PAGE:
The difficulty here is that the asylum seekers are unable to prove that they personally are at risk of persecution. The political difficulty is that one can’t let one set of asylum seekers that don’t meet the necessary criteria stay, whilst deporting others in similar situations. Except, there have been special rules on Zimbabwe for a number of years now, preventing the deportation of failed asylum seekers. Up until the last few days, I wasn’t aware that this rule had been removed, and I can’t begin to understand why it has been changed: The situation in Zimbabwe is clearly not improving, so why remove the protection these people have been offered for so long?

Regular readers will know that I’m incredibly cynical, but is it going too far to question whether this rule was removed in order to improve the figures on deportation of failed asylum seekers in the run-up to a General Election? I have looked around quite a bit, and can’t find any other reason for the decision. But the Prime Minister’s press conference is just beginning – let’s hope that someone asks the pertinent question, and then we might know.

This post was filed under: News and Comment, Politics.

Richard Whiteley has died

Richard Whiteley, the presenter of Channel 4’s Countdown, has died aged 61, Channel 4 have announced. I have watched Countdown for many years, and no-one who watches regularly can have failed to warm to the presenter’s unique style and sense of humour.

There’s a full obituary over on the BBC website.

Requiescat in pace

This post was filed under: News and Comment.

UNISON rejects ID cards

The public sector workers’ union, UNISON, has rejected the very idea of ID cards, and suggests that their members may even refuse to implement it. And the LSE are about to announce that, by their calculations, the estimates of how much the scheme will cost are far too low. It’s all less than good news for the government, who seem intent on forcing through the costly (and largely useless) legislation. The current situation is put most eliquently by Krishnan in today’s Snowmail:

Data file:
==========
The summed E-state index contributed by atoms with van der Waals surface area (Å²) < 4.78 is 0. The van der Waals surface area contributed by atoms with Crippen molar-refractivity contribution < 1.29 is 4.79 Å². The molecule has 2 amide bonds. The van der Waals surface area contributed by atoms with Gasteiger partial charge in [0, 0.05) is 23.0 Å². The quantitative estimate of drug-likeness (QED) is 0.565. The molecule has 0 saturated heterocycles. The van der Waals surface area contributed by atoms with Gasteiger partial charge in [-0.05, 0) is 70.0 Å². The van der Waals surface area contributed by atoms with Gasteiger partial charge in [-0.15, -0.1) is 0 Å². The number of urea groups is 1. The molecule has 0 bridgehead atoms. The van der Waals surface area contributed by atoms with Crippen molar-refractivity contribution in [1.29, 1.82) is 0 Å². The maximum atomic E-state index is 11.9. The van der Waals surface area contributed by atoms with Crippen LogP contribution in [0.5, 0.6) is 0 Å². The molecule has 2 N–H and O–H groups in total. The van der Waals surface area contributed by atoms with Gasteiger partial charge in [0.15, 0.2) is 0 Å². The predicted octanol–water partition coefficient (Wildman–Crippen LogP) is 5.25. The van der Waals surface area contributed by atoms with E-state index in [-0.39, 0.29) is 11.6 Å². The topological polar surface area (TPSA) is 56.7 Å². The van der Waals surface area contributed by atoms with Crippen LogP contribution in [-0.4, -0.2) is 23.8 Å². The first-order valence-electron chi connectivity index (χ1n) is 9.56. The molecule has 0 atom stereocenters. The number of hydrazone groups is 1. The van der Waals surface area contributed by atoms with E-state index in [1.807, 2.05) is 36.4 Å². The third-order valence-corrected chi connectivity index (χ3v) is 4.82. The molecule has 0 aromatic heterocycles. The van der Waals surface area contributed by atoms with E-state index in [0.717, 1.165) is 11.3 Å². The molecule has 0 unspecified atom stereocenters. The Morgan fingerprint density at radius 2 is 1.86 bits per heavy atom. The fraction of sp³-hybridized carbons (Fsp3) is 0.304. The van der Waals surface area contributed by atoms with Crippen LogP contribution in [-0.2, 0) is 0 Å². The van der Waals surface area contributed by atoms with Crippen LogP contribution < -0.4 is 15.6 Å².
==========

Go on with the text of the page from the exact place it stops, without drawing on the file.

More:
Tonight this is where we are: the government does not know how much ID cards will cost, nor do they know how much it will save in reduced fraud, nor do they think it will prevent terrorist attack. But they want everyone to think ID cards are a good idea. I am left wondering if ID cards are the answer what is the question?

I was going to use this opportunity to make a big post explaining why I think ID cards are a bad idea. But, other than the fact the cost has now almost tripled, my objections are largely the same as they were more than a year ago. So you may as well just read that. And while you’re reading it, perhaps you can come up with the reason I called it ‘ID cards and the constitution, when it doesn’t even mention the latter. Because I’ve no idea.

This post was filed under: News and Comment, Politics.

Nurses off sick 16 days per year

The Observer seems slightly shocked that nurses top the league table of public sector workers taking sick days off work, leaving wards understaffed. Rachel Downey, who calls herself a ‘nursing commentator’ (sounds a demanding job), says this is because they work so hard:

‘Their job is physically and emotionally demanding and becoming more so,’ she added. ‘The pressure on them has increased as demands have risen because of new targets and rising expectations from patients.’

As hard as nurses work (and they do work exceptionally hard), this isn’t the reason for the increased sickness abscence. It’s a simple answer to a simple question: Nurses are off a lot because of the extremely strict rules governing when they are allowed to come into work. Healthcare staff aren’t allowed anywhere near a hospital ward for forty-eight hours after having diarrhoea, for example. I’m sure public sector workers at the Inland Revenue don’t have to have two days off because they had a dodgy curry on their last night out, but for nurses it’s a necessity to ensure that they don’t spread illness amongst the patients.

Similarly, you might not mind a snivelling full-of-cold council worker on the end of the phone, but you’d be less than impressed if the nurse looking after you was coughing and sneezing into your open wounds.

So it’s hardly surprising that nurses end up taking more time off work than those in other public sector professions, and so these are hardly ‘shock’ figures as the Observer claims, and I’m quite disappointed that they’ve decided to question the dedication of the nursing staff of the NHS rather than putting their brains and researchers into gear first.

This post was filed under: News and Comment.